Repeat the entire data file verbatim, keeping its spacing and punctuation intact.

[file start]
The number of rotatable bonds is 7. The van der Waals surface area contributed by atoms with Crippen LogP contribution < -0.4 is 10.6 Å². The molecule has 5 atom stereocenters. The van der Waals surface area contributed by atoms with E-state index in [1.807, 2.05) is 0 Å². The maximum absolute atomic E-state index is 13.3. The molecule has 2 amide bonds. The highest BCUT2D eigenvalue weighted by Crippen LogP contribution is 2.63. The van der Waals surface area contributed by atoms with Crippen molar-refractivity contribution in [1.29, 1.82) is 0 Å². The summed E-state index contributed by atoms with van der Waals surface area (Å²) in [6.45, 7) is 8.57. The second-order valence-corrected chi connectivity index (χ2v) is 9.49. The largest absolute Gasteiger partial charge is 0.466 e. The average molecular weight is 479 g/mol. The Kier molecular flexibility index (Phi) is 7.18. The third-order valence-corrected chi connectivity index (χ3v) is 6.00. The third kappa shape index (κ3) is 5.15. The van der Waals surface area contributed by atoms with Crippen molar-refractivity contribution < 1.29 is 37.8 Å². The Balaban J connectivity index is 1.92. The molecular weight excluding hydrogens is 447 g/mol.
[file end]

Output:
The number of rotatable bonds is 7. The van der Waals surface area contributed by atoms with Crippen LogP contribution < -0.4 is 10.6 Å². The molecule has 5 atom stereocenters. The van der Waals surface area contributed by atoms with E-state index in [1.807, 2.05) is 0 Å². The maximum absolute atomic E-state index is 13.3. The molecule has 2 amide bonds. The highest BCUT2D eigenvalue weighted by Crippen LogP contribution is 2.63. The van der Waals surface area contributed by atoms with Crippen molar-refractivity contribution in [1.29, 1.82) is 0 Å². The summed E-state index contributed by atoms with van der Waals surface area (Å²) in [6.45, 7) is 8.57. The second-order valence-corrected chi connectivity index (χ2v) is 9.49. The largest absolute Gasteiger partial charge is 0.466 e. The average molecular weight is 479 g/mol. The Kier molecular flexibility index (Phi) is 7.18. The third-order valence-corrected chi connectivity index (χ3v) is 6.00. The third kappa shape index (κ3) is 5.15. The van der Waals surface area contributed by atoms with Crippen molar-refractivity contribution < 1.29 is 37.8 Å². The Balaban J connectivity index is 1.92. The molecular weight excluding hydrogens is 447 g/mol.